Barry Eichengreen - Ireland - "The Irish “program” solves exactly nothing – it simply kicks the can down the road. A public debt that will now top out at around 130 per cent of GDP has not been reduced by a single cent. The interest payments that the Irish sovereign will have to make have not been reduced by a single cent, given the rate of 5.8% on the international loan. After a couple of years, not just interest but also principal is supposed to begin to be repaid. Ireland will be transferring nearly 10 per cent of its national income as reparations to the bondholders, year after painful year.
This is not politically sustainable, as anyone who remembers Germany’s own experience with World War I reparations should know. A populist backlash is inevitable. <..>
For internal devaluation to work, therefore, the value of debts, expressed in euros, has to be reduced. This would have been particularly easy in the Irish case. A bright red line could have been drawn between the third of the government debt that guarantees the obligations of the banks, on the one hand, and the rest of the government’s debt, on the other. The third representing the debts of the Irish banking system could have been restructured. Bondholders could have been offered 20 cents on the euro, assuming that the Irish banks still have some residual economic value."
John Dizard - Greece - "The Greeks and their advisers are already much further along in their thinking than euro-officialdom. They realise that reaching a “successful” conclusion of the three-year adjustment process agreed with the euro leaders would be a disaster for their balance sheet. As Greek bonds mature over that period, they are paid off in large part with new borrowings from Europe and the IMF, as well as with Greek banks’ discounting bond purchases with the ECB. That means Greece is exchanging outstanding debt that is legally and logistically easy to restructure on favourable terms with debt that is difficult or impossible to restructure. It’s as if they were borrowing from a Mafia loan shark to repay an advance from their grandmother."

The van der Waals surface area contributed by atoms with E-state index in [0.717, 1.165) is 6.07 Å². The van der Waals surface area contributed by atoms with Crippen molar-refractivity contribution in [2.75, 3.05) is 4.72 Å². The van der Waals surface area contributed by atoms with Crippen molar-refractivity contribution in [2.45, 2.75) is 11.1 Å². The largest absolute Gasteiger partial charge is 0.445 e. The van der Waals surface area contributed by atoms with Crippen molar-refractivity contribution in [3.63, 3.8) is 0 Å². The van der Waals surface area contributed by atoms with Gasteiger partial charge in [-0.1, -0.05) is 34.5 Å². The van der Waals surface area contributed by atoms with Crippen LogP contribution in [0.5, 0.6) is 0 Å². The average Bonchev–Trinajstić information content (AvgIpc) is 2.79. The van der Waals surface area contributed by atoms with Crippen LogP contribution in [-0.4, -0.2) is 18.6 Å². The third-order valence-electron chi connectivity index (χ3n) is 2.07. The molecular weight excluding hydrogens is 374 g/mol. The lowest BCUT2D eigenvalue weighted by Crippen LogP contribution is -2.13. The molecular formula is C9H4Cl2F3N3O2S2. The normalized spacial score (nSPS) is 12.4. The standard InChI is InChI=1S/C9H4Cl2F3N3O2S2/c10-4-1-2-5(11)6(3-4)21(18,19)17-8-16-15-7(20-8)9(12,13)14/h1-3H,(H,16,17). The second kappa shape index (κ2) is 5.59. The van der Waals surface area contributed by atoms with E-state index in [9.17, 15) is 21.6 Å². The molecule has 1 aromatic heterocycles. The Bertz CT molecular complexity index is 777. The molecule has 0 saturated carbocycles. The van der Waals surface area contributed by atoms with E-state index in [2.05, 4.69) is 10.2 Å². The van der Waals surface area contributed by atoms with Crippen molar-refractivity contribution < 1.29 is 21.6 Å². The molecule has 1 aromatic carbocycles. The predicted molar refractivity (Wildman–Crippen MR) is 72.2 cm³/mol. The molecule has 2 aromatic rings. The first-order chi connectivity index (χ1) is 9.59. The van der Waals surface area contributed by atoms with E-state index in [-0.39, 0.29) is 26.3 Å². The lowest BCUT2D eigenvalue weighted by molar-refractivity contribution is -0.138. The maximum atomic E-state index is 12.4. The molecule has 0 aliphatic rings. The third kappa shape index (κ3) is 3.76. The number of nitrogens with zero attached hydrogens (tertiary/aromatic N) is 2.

Narayana Kocherlakota - Fiscal policy vs. Monetary policy - "I believe that QE is a move in the right direction. However, as I have discussed on earlier occasions, I also think there are good reasons to suspect that the ultimate effects of any amount of QE are likely to be relatively modest. That’s why I would have greatly preferred for the committee to have been able to cut its target rate rather than using QE. The problem is that its target rate is already essentially at zero, and so it was not possible to cut the target rate any further.
Given this constraint on monetary policy, I believe it is important to ask if it is possible to synthesize the effects of a one-year interest rate cut of, say, 100 basis points using fiscal policy tools. In his current and past work, Minneapolis Fed staff researcher Juan Pablo Nicolini and his co-authors have answered this question in the affirmative. Their key insight is that there is a broad equivalence between monetary and fiscal policy. They argue that the essence of an FOMC interest rate cut is that it makes current consumption cheaper relative to future consumption. With that in mind, the fiscal authorities can use the time path of consumption taxes to accomplish this same change in relative prices.
In the remainder of my remarks, I’ll illustrate this insight by describing one particular fiscal policy plan that is equivalent to a 100-basis-point cut by the Fed. The proposal has three parts. The first part is a permanent consumption tax of 100 basis points, instituted with a one-year delay. The second part is a permanent decrease in labor income taxes of 100 basis points, also instituted with a one-year delay. The third part is an investment tax credit undertaken in 2011. The Nicolini et al. results demonstrate that, in a wide class of economic models, the effects of this three-part plan would be equivalent to the effects of a 100-basis-point interest rate cut."
Tyler Cowen - Eurozone - "Fiscal union was, is, and will remain a fantasy. The best the eurozone could have done was to abolish national banking systems and have a truly European banking market. It's too late for even that, though."
Karl Smith - Overconsumption theory of recessions
"If money isn't loosened up, this sucker could go down" - George W. Bush warned in September 2008